She rooted for whichever team was behind in the early innings. When she began to remember players' names and positions and care enough to learn how to read box scores and check out The Boy's First Book of Baseball from the library, she chose sides: Seattle, not because it was the home team, but because no matter how far ahead Griffey put the Mariners, the bullpen might blow their lead. Baltimore, because she wanted Ripken to show all the Sit-down Cal's how wrong they were. By late summer, she wanted Sosa to beat McGwire to the record, and after the playoffs, San Diego to win the Series against New York. The first Series game, October 17, her birthday, she went to Ridgeview Center to watch it on their big screen in the company of those who had coached her in the art of fundamentals.
"I'll give you good odds if you take San Diego-four to one." Craig had one hand on the right arm of her chair and was leaning down to make his offer. "Pick any number up to ten. Dollars. Dinners. Bottles of champagne." Brinn remembered her father's advice: Always bet against yourself. If your team loses, your winnings will console you. Her father had bet she wouldn't marry Jimmy, and a half dozen years later, that she would marry Norman. Both times the money consoled him.
"Five to one? Six?" Craig stood there until the Yankees' pitcher began his warm-up pitches. Then Brinn waved her hand slightly as if Craig was blocking her view, and he moved away.
David Wells, the Yankee pitcher, looked like a rumpled sack of striped sheeting. She hadn't seen him pitch his perfect game early in the season, but the day after it, Craig read the New York Times account to the lounge crowd. By the time he got to the eighth inning, Brinn was clenching her fists, pumping for Wells as if the game hadn't already been played. Now she watched him shamble around the mound, pull at his shirt that was barely tucked into his barely belted waist, and saw a medieval still life, a subliminal wave of entrails on an oak plank, a hound at the table's leg.
The Padres' pitcher looked to her like a Christ lifted off a cross, his aim on some other-wordly strike zone. The broadcaster said that he was suffering from a sinus infection, and in the second inning, when a Yankee batter lined a fastball straight back against his shin, Brinn thought a haloed trainer might trot out. She hadn't been a fan long enough to favor low-scoring over high-scoring games, to know whether she admired pitching more than hitting, to second-guess the manager. She just breathed easier when Kevin Brown, looking more gaunt each inning, came out of the game with a five to two lead, and even when she saw seven Yankees cross home plate, she thought, It's just game one. She had seen Brown work wonders in the playoffs. Give him a chance to get some rest. Not until she woke at 2:00 a.m., chilled and sweating and scared, did she think, They did it in the seventh; the Yankees came back in the seventh inning. It's never over. . . .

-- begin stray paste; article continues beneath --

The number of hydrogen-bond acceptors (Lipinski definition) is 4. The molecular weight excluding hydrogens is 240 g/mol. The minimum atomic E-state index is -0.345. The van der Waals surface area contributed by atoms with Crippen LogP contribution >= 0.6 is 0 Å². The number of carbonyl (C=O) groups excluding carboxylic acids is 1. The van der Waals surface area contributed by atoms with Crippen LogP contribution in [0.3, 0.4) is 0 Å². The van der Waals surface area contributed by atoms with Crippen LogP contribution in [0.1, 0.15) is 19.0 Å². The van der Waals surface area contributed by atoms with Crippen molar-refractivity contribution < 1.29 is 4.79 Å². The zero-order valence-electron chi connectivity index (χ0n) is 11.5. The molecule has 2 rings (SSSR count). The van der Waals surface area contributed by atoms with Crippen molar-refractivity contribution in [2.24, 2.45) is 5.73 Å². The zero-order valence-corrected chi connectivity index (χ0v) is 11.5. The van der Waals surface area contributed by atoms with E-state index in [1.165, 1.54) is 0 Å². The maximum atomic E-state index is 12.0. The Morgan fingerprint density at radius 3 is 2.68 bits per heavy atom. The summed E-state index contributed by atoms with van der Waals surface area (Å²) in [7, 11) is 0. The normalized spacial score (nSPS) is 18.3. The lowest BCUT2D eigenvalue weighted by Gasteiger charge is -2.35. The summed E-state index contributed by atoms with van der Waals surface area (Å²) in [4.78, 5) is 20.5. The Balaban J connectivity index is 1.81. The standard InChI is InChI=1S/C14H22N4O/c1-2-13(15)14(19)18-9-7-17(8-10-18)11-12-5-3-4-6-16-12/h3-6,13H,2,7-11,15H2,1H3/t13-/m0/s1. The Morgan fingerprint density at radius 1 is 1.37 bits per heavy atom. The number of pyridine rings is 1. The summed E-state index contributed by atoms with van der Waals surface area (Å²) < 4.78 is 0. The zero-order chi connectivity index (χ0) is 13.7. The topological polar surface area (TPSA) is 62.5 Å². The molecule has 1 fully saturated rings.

Craig drove her home. They both pretended it was courtesy that led her to wait for him to come around and open the car door for her, to take her arm up the few steps to her porch, to unlock her door, turn on a light, guide her to the couch. Brinn nodded thanks, then waved him away as she had before the game started, and though she suspected his conscience troubled him-what if she took sick while she was alone?-he left.
Norman and Betty, his second wife, had left a simple Happy birthday, Brinn. We love you, on her machine. In his card, Norm had written, "I can come over any time you need someone in the house, even sleep on the couch. For old-time's sake."
To read the rest of this story, click here to order a copy of the Winter 2000 issue.
HANNAH WILSON writes about baseball at least once a season in honor of
Ebbets Field and the Brooklyn Dodgers, minor league ball and the Eugene Ems,
and her grandson Nate's mighty swing. She has also completed a novel, in prose
and poetry, imagining Penelope's life while Odysseus was off in his Elysian
© 2000 Hannah Wilson